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Notes from New Mexico: Sundance Institute Native Lab 2022 Participant Diaries

The Sundance Native Lab 2022 cohortThe Sundance Native Lab 2022 cohort

This May, the Sundance Native Lab kicked off with a unique two-pronged approach. From May 2-6, fellows met solely online, greeting each other and introducing their projects virtually through Zoom. The following week, from May 9-14, the Native Lab took place in Santa Fe, New Mexico—the first time fellows were able to convene in-person at the Lab’s Southwestern outpost since before the pandemic. 

Established in 2004, the Native Lab at Sundance connects emerging Indigenous filmmakers with seasoned industry mentors, engaging in a series of workshops that focus on fortifying the fellows’ writing, directing, and technical skills. Several Full Circle fellows, young creators between the ages of 18-24, also join this year’s Native Lab cohort. Interests among this year’s attendees range from screenwriting, directing, cinematography and editing, with considerable creative overlap.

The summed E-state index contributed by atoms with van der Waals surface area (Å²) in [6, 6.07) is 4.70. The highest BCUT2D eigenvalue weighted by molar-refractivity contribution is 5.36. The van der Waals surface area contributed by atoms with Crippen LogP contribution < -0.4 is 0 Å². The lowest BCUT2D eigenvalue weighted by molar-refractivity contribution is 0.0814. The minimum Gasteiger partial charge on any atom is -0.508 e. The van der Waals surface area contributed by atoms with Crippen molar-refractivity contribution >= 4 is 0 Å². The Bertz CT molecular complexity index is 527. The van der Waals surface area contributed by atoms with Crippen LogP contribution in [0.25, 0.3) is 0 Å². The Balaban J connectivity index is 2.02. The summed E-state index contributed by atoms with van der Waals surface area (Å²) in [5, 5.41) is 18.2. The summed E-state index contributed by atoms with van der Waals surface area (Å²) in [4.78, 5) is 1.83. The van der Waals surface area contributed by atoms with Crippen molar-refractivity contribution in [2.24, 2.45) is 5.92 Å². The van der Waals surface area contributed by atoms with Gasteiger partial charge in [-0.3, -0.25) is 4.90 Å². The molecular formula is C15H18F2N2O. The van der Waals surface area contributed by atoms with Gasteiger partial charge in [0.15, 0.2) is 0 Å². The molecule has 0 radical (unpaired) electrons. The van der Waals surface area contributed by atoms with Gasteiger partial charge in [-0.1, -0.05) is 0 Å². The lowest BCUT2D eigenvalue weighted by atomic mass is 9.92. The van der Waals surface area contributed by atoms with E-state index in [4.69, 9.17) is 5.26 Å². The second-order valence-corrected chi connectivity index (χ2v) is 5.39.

Five Native Lab fellows—Anpa’o Locke, Tiare Ribeaux, Daniel Pewewardy, Taietsarón:sere ‘Tai’ Leclaire and Justin Ducharme—reflect on their recent hybrid experience for Filmmaker, with a particular emphasis on the power of returning to in-person cinematic collaboration. 

“The Collaboration Process Is What Makes Filmmaking Feel Like Home”: Anpa’o Locke on Sundance Native Lab 2022

“I Can Create and Be Grounded in My Own Path”: Tiare Ribeaux on Sundance Native Lab 2022

“The Excitement Everyone Is Feeling Is Infectious”: Daniel Pewewardy on Sundance Native Lab 2022

“I’m Talking Emotional Tension in the Room”: Taietsarón:sere “Tai” Leclaire on Sundance Native Lab 2022

“This Experience Really Felt Rare”: Justin Ducharme on Sundance Native Lab 2022

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